Williams said she would like to see more support from the college in terms of applying for funding and understanding the process.
“Understand that we are students who have other obligations outside of student organization and things may not be perfect, and providing better hands-on assistance with us getting those contracts to get the budget [would help],” Williams said. “Having workshops to train the treasurers on how to submit a budget and what to look for, just to help with that process itself.”
Carchedi said there are Student Leadership Institute workshops available on IC Engage for e-board members to understand their funding. She also said there is a finance team in the OSE that answers questions about funding but the office itself does not give funding.
“We always say SGC helps you get the money, OSE helps you spend it,” Carchedi said.
Heck said that even while Human By Design existed, she struggled with relationships with other e-board members and the distribution of responsibilities, which impacted its functionality. She said she was not able to sustain the club in her last semester of college because many of the responsibilities had fallen solely on her.
“It was a lot of miscommunication and not really going with the original game plan,” Heck said. “The college also didn’t really help us out by giving us a bit more funds to kind of keep the motivation going, keeping everything else going strong. … I would love to see it starting up again. However, I just genuinely did not have the time or energy to really put it into motion to set it up for the next year.”
Heck said she did not feel comfortable personally addressing those issues and she said she wished the college had a way to step in on behalf of e-board members to suggest changes to behavior. She said if there was a three-strike rule for board members, or a system for the faculty adviser to step in, go to the OSE and then send a general letter to the people who are not committing to the club, it would relieve the pressure on other members.
“I think a lot of times, especially with what happened with Human By Design, someone does not do their job for a very long time and then it falls on the shoulders of one or two students to kind of be the person to approach them and say, ‘Hey, look, this isn’t working out. We think you should step down,’” Heck said. “It always gets awkward because it breaks friendships and creates drama. I think if it just came from the college itself in a letter format then it would be better to anonymously move that person out rather than making them feel targeted by certain students.”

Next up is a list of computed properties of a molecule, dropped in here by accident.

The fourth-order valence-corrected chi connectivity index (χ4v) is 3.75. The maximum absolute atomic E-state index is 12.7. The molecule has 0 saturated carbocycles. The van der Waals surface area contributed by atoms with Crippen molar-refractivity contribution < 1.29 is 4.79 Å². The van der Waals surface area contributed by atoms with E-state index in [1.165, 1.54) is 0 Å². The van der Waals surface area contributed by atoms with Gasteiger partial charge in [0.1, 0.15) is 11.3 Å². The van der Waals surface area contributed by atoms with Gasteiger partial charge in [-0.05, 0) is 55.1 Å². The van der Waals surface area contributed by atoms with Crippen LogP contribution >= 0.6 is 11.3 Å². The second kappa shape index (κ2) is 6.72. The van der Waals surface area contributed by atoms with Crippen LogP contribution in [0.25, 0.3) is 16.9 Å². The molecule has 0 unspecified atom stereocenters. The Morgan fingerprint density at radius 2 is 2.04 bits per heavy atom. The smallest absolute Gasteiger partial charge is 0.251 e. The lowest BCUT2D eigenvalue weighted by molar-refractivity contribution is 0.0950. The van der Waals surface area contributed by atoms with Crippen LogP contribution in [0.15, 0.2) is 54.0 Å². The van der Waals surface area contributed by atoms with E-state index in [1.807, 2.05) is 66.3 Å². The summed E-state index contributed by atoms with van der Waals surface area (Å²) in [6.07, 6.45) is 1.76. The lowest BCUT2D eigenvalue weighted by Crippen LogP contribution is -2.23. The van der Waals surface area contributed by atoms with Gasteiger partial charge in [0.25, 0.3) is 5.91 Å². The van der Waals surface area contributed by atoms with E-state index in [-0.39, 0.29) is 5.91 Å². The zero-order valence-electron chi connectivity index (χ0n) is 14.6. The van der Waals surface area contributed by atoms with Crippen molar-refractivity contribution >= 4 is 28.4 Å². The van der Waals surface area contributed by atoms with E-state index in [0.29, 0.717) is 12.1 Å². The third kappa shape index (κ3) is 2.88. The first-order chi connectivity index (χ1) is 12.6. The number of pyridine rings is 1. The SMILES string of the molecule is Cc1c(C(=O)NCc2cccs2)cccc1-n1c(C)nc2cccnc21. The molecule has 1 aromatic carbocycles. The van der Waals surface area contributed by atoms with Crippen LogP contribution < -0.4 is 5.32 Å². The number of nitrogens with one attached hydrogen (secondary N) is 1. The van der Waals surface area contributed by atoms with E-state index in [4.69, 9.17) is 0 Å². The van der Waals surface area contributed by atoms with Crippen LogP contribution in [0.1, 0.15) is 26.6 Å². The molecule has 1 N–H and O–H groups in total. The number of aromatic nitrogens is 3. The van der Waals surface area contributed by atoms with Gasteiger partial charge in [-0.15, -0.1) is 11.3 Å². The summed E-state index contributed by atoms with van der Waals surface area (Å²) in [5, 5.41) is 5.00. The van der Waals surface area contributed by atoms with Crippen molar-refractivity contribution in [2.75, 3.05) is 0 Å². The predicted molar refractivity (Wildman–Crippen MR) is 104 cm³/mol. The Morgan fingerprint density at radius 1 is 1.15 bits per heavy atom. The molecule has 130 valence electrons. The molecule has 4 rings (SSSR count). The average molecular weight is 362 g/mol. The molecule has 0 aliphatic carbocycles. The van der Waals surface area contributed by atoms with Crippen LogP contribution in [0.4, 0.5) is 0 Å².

Lenhart said that if a club is discontinued because of lack of engagement, there are different options depending on the duration of the closure.
Lenhart said that if a club struggles in a spring semester but restarts in the fall, they can jump right back into activities without any problem. If the shutdown is longer, there is a longer procedure.
“If the student org is inactive for longer than a year, then they would need to go through the New Student Org. Recognition process, which offers additional support to student orgs. to ensure they are sustainable,” Lenhart said via email.
Williams said something that helped SOCA recover from a period of critically low engagement was rebranding the club. It was originally called Caribbean Students Association but was changed to SOCA because Soca, as a recognizable genre of Caribbean music, was more appealing to people. She said the club also changed the logo and campaigned, through tabling and social media, to make its presence more known on campus.
“We’ve had up to 60 people attending our meeting because we even did collabs off campus,” Williams said. “We found a Caribbean restaurant that sponsored our food because we didn’t have funding, so we had to find other ways to navigate that. So we reached out to the local community and asked them to sponsor us and they came in and provided us food one week. We did a cohort on just Caribbean history and people came out and it was just really good energy.”